To Ask or Not to Ask: When Your Friends are Trying to Get Pregnant

To Ask or Not to Ask: When Your Friends Are Trying to Get Pregnant;

I am an open book.

Someone: How are you?
Me: Ohmygod, Arden woke up four times in the middle of the night last night, Elle threw up in her car seat on the way to school, when I got to work, my heel got stuck between the elevator and the ground floor, causing my foot to fly out of my shoe in front of a bunch of people, I had a strawberry seed stuck between two teeth all day and I couldn’t find any floss, some lady in a white Volkswagen Jetta cussed me out at the gas station because she thought I stole her pump, and so I got stressed and binge ate a Baby Ruth. How’ve you been?

Someone is sorry they asked.

While the dialogue above is generally light hearted, I’m equally revealing about life’s catastrophes. Little is left to the imagination.

It took me 30 years to realize that not everybody thinks, acts, or processes life the same way I do. Some people don’t want to talk about obstacles.

As my friends and colleagues have started settling down, getting married, and thinking about starting a family- or about extending an existing family- something I’ve struggled with is whether to inquire about their efforts to have a baby.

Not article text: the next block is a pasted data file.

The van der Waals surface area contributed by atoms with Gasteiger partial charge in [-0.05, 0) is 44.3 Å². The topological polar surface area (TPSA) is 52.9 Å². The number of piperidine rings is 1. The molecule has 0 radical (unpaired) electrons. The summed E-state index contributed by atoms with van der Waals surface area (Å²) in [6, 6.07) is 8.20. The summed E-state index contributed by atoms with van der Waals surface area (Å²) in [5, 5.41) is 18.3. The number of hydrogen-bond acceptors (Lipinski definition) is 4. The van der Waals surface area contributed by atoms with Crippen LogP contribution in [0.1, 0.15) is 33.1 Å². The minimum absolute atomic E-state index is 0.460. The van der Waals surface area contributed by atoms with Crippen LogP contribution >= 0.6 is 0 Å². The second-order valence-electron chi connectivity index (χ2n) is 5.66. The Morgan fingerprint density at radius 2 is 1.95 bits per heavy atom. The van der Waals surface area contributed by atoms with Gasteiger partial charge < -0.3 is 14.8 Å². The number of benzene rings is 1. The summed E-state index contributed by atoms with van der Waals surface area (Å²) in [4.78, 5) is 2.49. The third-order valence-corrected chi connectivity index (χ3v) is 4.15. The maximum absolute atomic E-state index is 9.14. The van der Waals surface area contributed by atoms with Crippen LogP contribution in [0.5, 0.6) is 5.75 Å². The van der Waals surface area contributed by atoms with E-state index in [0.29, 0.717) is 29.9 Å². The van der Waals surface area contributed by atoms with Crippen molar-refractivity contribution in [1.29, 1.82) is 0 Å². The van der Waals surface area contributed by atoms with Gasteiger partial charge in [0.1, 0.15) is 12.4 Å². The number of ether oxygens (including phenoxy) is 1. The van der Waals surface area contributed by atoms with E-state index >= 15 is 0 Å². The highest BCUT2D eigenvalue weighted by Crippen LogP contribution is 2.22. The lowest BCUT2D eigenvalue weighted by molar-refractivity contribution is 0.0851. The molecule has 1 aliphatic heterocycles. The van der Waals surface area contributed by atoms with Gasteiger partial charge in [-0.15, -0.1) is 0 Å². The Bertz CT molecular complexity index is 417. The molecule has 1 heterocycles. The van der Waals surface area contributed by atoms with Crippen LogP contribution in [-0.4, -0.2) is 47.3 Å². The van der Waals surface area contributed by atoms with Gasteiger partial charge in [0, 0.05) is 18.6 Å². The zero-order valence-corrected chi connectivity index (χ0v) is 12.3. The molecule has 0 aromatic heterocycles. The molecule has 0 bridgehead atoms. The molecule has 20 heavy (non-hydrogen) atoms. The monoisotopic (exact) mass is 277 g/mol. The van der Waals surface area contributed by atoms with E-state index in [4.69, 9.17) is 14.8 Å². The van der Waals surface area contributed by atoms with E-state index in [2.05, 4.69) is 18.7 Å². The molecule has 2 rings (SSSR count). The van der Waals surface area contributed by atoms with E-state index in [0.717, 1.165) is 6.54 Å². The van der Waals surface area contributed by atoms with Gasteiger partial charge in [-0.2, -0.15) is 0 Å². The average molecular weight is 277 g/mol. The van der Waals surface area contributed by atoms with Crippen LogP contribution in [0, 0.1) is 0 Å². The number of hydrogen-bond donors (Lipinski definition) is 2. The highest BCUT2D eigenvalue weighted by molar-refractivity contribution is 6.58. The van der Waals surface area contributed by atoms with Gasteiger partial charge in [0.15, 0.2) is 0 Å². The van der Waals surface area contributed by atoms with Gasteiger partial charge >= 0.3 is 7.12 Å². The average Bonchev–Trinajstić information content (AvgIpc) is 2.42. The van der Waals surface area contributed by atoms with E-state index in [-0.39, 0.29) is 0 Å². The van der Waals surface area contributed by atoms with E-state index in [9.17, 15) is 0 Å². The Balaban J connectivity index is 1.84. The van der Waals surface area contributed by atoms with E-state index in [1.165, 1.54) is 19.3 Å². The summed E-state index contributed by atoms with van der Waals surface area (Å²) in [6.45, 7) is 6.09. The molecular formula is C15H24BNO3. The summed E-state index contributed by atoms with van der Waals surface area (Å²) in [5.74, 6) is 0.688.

I know an unsettling number of women who have dealt with infertility. Some of these women have had miscarriages, from very early in their pregnancies before the child had a heartbeat, to very late in their pregnancies when the baby had a name, a nursery, and the parents anticipated a future that would never happen.

It’s heartbreaking.

I’m also aware that it’s not just women who struggle with infertility issues, but men also. It hurts for everyone involved. The woman might have her own issues to deal as does the man. What women go through has been mentioned above, but obviously for a man it is a bit different. Advanced Urology is something that has specialised trained doctors who can help diagnose and treat any problems that a man might have with his fertility issues. It’s never something that a man wants to admit to, but when you’re trying for a baby you just have to deal with it. That might sound harsh, but there’s no point beating around the bush about it now. Better to find out what the problem is straight away then pretend like it doesn’t exist.

From a social [and perhaps moral] standpoint, it’s necessary to be interested in- and show an interest about- important things that are happening in other peoples’ lives.

Mama always said that it’s better to be interested than it is to be interesting.

Notwithstanding, if I suspect, or specifically know, that someone is trying to have a baby, I’m often at a crossroads about whether to ask how it’s going. On one hand, I don’t want to not ask and seem like I’m uninterested in something huge that’s happening [or not happening] in that person’s life. On the other hand, I don’t want to ask and pour salt in the proverbial wound if the person’s childbearing efforts aren’t progressing the way they hoped. Overall, I don’t want to project an inaccurate feeling that I don’t care.